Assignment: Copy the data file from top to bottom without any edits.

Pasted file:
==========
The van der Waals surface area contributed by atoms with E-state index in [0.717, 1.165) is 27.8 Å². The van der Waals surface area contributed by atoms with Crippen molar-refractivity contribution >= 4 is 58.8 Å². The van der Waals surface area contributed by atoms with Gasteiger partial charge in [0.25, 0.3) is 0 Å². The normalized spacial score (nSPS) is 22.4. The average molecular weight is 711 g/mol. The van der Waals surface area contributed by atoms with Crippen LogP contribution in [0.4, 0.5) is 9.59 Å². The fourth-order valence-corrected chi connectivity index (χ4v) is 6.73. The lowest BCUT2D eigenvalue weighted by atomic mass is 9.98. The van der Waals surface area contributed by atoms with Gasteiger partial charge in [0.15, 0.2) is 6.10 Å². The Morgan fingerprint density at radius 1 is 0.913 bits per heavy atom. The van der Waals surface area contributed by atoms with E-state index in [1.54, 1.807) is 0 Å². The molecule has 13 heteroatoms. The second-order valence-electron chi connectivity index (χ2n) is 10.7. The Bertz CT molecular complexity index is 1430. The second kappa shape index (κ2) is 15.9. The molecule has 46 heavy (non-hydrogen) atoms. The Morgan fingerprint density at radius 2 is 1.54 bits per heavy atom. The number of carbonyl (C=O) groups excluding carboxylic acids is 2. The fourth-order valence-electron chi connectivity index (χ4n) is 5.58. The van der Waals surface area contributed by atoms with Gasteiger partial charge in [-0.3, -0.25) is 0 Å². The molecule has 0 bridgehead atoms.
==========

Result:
The van der Waals surface area contributed by atoms with E-state index in [0.717, 1.165) is 27.8 Å². The van der Waals surface area contributed by atoms with Crippen molar-refractivity contribution >= 4 is 58.8 Å². The van der Waals surface area contributed by atoms with Gasteiger partial charge in [0.25, 0.3) is 0 Å². The normalized spacial score (nSPS) is 22.4. The average molecular weight is 711 g/mol. The van der Waals surface area contributed by atoms with Crippen LogP contribution in [0.4, 0.5) is 9.59 Å². The fourth-order valence-corrected chi connectivity index (χ4v) is 6.73. The lowest BCUT2D eigenvalue weighted by atomic mass is 9.98. The van der Waals surface area contributed by atoms with Gasteiger partial charge in [0.15, 0.2) is 6.10 Å². The Morgan fingerprint density at radius 1 is 0.913 bits per heavy atom. The van der Waals surface area contributed by atoms with E-state index in [1.54, 1.807) is 0 Å². The molecule has 13 heteroatoms. The second-order valence-electron chi connectivity index (χ2n) is 10.7. The Bertz CT molecular complexity index is 1430. The second kappa shape index (κ2) is 15.9. The molecule has 46 heavy (non-hydrogen) atoms. The Morgan fingerprint density at radius 2 is 1.54 bits per heavy atom. The number of carbonyl (C=O) groups excluding carboxylic acids is 2. The fourth-order valence-electron chi connectivity index (χ4n) is 5.58. The van der Waals surface area contributed by atoms with Gasteiger partial charge in [-0.3, -0.25) is 0 Å². The molecule has 0 bridgehead atoms.